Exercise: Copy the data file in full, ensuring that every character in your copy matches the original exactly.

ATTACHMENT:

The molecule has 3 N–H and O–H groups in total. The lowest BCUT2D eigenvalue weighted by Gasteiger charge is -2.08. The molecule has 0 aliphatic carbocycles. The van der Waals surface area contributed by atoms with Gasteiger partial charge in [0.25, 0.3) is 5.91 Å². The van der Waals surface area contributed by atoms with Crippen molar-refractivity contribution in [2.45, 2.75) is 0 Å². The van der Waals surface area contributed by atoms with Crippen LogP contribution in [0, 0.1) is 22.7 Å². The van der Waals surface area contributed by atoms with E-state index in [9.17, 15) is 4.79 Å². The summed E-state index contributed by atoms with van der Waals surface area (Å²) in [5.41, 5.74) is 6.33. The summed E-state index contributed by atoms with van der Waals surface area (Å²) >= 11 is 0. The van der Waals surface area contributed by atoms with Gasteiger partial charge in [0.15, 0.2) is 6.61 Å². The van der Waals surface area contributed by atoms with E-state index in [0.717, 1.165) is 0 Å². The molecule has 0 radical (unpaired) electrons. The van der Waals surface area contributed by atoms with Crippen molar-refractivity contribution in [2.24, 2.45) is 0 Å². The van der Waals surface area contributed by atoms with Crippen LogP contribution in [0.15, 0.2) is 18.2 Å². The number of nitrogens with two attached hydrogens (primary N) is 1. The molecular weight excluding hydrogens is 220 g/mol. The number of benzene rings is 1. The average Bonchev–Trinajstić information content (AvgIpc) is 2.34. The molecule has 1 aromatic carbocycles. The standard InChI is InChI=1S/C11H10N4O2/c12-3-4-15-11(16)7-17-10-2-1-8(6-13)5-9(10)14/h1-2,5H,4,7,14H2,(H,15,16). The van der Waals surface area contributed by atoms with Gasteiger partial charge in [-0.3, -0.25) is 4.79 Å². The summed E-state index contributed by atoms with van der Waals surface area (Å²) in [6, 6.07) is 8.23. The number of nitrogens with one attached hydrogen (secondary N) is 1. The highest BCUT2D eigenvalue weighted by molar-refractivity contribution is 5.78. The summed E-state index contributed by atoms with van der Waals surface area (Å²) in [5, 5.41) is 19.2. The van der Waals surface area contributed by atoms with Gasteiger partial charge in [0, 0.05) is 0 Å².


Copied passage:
The molecule has 3 N–H and O–H groups in total. The lowest BCUT2D eigenvalue weighted by Gasteiger charge is -2.08. The molecule has 0 aliphatic carbocycles. The van der Waals surface area contributed by atoms with Gasteiger partial charge in [0.25, 0.3) is 5.91 Å². The van der Waals surface area contributed by atoms with Crippen molar-refractivity contribution in [2.45, 2.75) is 0 Å². The van der Waals surface area contributed by atoms with Crippen LogP contribution in [0, 0.1) is 22.7 Å². The van der Waals surface area contributed by atoms with E-state index in [9.17, 15) is 4.79 Å². The summed E-state index contributed by atoms with van der Waals surface area (Å²) in [5.41, 5.74) is 6.33. The summed E-state index contributed by atoms with van der Waals surface area (Å²) >= 11 is 0. The van der Waals surface area contributed by atoms with Gasteiger partial charge in [0.15, 0.2) is 6.61 Å². The van der Waals surface area contributed by atoms with E-state index in [0.717, 1.165) is 0 Å². The molecule has 0 radical (unpaired) electrons. The van der Waals surface area contributed by atoms with Crippen molar-refractivity contribution in [2.24, 2.45) is 0 Å². The van der Waals surface area contributed by atoms with Crippen LogP contribution in [0.15, 0.2) is 18.2 Å². The number of nitrogens with two attached hydrogens (primary N) is 1. The molecular weight excluding hydrogens is 220 g/mol. The number of benzene rings is 1. The average Bonchev–Trinajstić information content (AvgIpc) is 2.34. The molecule has 1 aromatic carbocycles. The standard InChI is InChI=1S/C11H10N4O2/c12-3-4-15-11(16)7-17-10-2-1-8(6-13)5-9(10)14/h1-2,5H,4,7,14H2,(H,15,16). The van der Waals surface area contributed by atoms with Gasteiger partial charge in [-0.3, -0.25) is 4.79 Å². The summed E-state index contributed by atoms with van der Waals surface area (Å²) in [6, 6.07) is 8.23. The number of nitrogens with one attached hydrogen (secondary N) is 1. The highest BCUT2D eigenvalue weighted by molar-refractivity contribution is 5.78. The summed E-state index contributed by atoms with van der Waals surface area (Å²) in [5, 5.41) is 19.2. The van der Waals surface area contributed by atoms with Gasteiger partial charge in [0, 0.05) is 0 Å².